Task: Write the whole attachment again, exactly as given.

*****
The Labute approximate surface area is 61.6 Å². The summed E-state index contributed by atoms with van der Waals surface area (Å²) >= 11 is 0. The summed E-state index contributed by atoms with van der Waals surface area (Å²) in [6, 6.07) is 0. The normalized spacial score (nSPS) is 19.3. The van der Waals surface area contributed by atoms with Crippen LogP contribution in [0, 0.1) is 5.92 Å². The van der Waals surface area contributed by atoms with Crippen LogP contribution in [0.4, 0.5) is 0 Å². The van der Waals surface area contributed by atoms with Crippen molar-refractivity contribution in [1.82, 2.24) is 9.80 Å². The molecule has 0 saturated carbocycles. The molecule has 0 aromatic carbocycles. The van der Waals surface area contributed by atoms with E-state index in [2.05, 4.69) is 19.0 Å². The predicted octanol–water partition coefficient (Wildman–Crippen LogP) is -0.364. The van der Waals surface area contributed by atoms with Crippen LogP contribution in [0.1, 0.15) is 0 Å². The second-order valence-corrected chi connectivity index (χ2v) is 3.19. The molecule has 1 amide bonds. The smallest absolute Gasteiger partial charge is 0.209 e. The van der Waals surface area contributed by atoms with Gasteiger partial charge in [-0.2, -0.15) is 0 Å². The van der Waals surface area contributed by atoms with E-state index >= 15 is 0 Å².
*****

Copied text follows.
The Labute approximate surface area is 61.6 Å². The summed E-state index contributed by atoms with van der Waals surface area (Å²) >= 11 is 0. The summed E-state index contributed by atoms with van der Waals surface area (Å²) in [6, 6.07) is 0. The normalized spacial score (nSPS) is 19.3. The van der Waals surface area contributed by atoms with Crippen LogP contribution in [0, 0.1) is 5.92 Å². The van der Waals surface area contributed by atoms with Crippen LogP contribution in [0.4, 0.5) is 0 Å². The van der Waals surface area contributed by atoms with Crippen molar-refractivity contribution in [1.82, 2.24) is 9.80 Å². The molecule has 0 saturated carbocycles. The molecule has 0 aromatic carbocycles. The van der Waals surface area contributed by atoms with E-state index in [2.05, 4.69) is 19.0 Å². The predicted octanol–water partition coefficient (Wildman–Crippen LogP) is -0.364. The van der Waals surface area contributed by atoms with Crippen LogP contribution in [0.1, 0.15) is 0 Å². The second-order valence-corrected chi connectivity index (χ2v) is 3.19. The molecule has 1 amide bonds. The smallest absolute Gasteiger partial charge is 0.209 e. The van der Waals surface area contributed by atoms with Gasteiger partial charge in [-0.2, -0.15) is 0 Å². The van der Waals surface area contributed by atoms with E-state index >= 15 is 0 Å².